In 1969, Bowdoin College in Brunswick, Maine became the first college to eliminate the requirement that applicants must submit a standardized test score (ACT/SAT) for consideration of admission. However, it wouldn’t be until this year, and a devastating global pandemic, for the trend to go more mainstream among U.S. colleges and universities.
We’ve been getting a ton of questions about what this means if you have a high school student approaching the college search. There is definitely some bad misinformation out there on social media, so to help, here are our top FAQ’s:
What is “test optional” as opposed to “test blind?”
Test optional means that, as an applicant, you can choose whether you wish to submit your ACT or SAT scores. If you submit them, the college will consider them. If you are using the Common Application, it (the Common App) will ask you if you wish to self-report your test score. IMPORTANT: If you say yes to that question, the college will almost certainly use them, even if you have not sent official score reports from the ACT and/or College Board.
Test blind means that the college will not consider ACT or SAT even if you did submit them.
What are some situations where a student will still need a standardized test score?
Just because a college is test optional for admission, they may still require a standardized test score for merit scholarships, honors college admissions, and/or academic course placement.
In addition, while the NCAA and NAIA have granted one-year eligibility waivers for students entering college for the entering academic year 2020, they have not yet done so for potential student athletes entering for the fall of 2021 (as of the writing of this post). That means that at this time, if you are considering attending college as NCAA or NAIA-level athlete, you would still need to get a standardized test score.
Which colleges are test optional?
There seems to be an assumption on social media in this COVID-19 infused admissions cycle that “most or all colleges are test optional this year.” This is NOT the case. Let me say that again - not all, or even most, colleges are test optional. In fact, only approximately half of U.S. four-year colleges and universities have announced they will be test optional. The best listing on the web where you can look up information about which schools have announced they will be test optional for the 2020-21 admissions cycle is Fairtest.org’s list of accredited, four-year colleges with ACT/SAT optional policies.
What if the college I want to go to is not test optional for this fall and I cannot get a test?
In some cases, colleges (especially public colleges) do not have the authority to waive their testing requirements as many state legislatures direct admissions criteria. As for why colleges might still require a test score for merit scholarships, it might be due to scholarship awarding criteria established by conditions of the financial donors or awarding agency.
So, yes, it is true that most colleges are going to work with you if you are simply unable to get an ACT or SAT, but there are limits as to what some colleges can do. The best thing to do if your top choice college is still requiring testing is to contact them and see if they can update you on their policies.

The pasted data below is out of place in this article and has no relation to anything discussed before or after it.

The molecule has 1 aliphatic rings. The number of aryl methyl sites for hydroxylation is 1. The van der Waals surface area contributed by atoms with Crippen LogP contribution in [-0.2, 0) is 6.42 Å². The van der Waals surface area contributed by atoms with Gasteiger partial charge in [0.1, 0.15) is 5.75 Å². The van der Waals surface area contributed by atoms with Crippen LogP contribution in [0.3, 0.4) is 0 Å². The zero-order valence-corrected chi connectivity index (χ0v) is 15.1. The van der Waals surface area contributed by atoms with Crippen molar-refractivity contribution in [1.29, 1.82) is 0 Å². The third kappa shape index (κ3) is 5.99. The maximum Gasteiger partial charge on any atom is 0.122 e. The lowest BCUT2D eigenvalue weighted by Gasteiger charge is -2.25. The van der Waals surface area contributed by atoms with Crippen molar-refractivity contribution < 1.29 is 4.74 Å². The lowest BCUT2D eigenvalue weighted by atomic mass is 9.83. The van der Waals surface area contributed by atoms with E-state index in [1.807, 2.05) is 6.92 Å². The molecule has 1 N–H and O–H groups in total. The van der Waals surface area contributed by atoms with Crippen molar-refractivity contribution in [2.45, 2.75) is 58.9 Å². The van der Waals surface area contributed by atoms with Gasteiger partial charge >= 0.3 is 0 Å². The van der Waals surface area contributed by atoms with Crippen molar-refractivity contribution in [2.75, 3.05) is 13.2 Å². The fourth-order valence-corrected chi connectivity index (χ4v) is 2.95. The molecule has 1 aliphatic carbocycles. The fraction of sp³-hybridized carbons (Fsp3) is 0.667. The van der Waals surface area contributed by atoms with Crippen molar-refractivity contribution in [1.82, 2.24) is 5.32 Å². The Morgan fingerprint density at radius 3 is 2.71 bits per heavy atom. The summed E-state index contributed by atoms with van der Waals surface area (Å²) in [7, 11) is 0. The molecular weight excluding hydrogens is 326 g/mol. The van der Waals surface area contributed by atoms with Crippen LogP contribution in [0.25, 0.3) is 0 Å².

I haven’t yet been able to schedule for an ACT/SAT, should I still attempt to do so?
There have been a litany of challenges with scheduling an ACT/SAT with locations being maxed out and technical issues. We would recommend you continue to try and schedule a test sitting, provided you feel it is safe to do so. Having a strong test score would be a benefit to a student applying to college this year, as it is in any year.
However, if you are like many of our clients who live in states where tests are unable to be administered, it is probably time to start considering the very real possibility that your student will be applying to college without an ACT or SAT. If that happens, IT’S OKAY. Trust me when I say this. Here’s why . . . (see below).
So how will colleges consider my application without a test score?
They will use a holistic review process that colleges have been using for decades, even if the college only recently opted to go test optional. A holistic admissions review looks at your grades, your activities (even the ones that have been impacted by COVID-19 cancellations), your essays, and possibly even some graded papers or projects you would have already completed in school. In essence, they will ask you to tell your story in your application and make their decision based on that. The best news of all is that ALL of these things are in your control.
Telling your story in your application is not complicated, but that’s not to say that it’s easy. In fact, it takes a good deal of courage and a willingness to lean in. That’s why most students don’t do it. They write energy-devoid essays and applications with the same vigor as one would write a grocery shopping list.
That’s why our clients have a leg up in this process, because we work one-on-one with them to believe in their story, to breathe life to it, and put together applications that help colleges see them clearly as more than test scores or numbers on a page. In a year that has felt so out of control in so many respects, at least THIS is still in your control.
Not working with us yet? Feeling stressed by the college search process? Let's chat.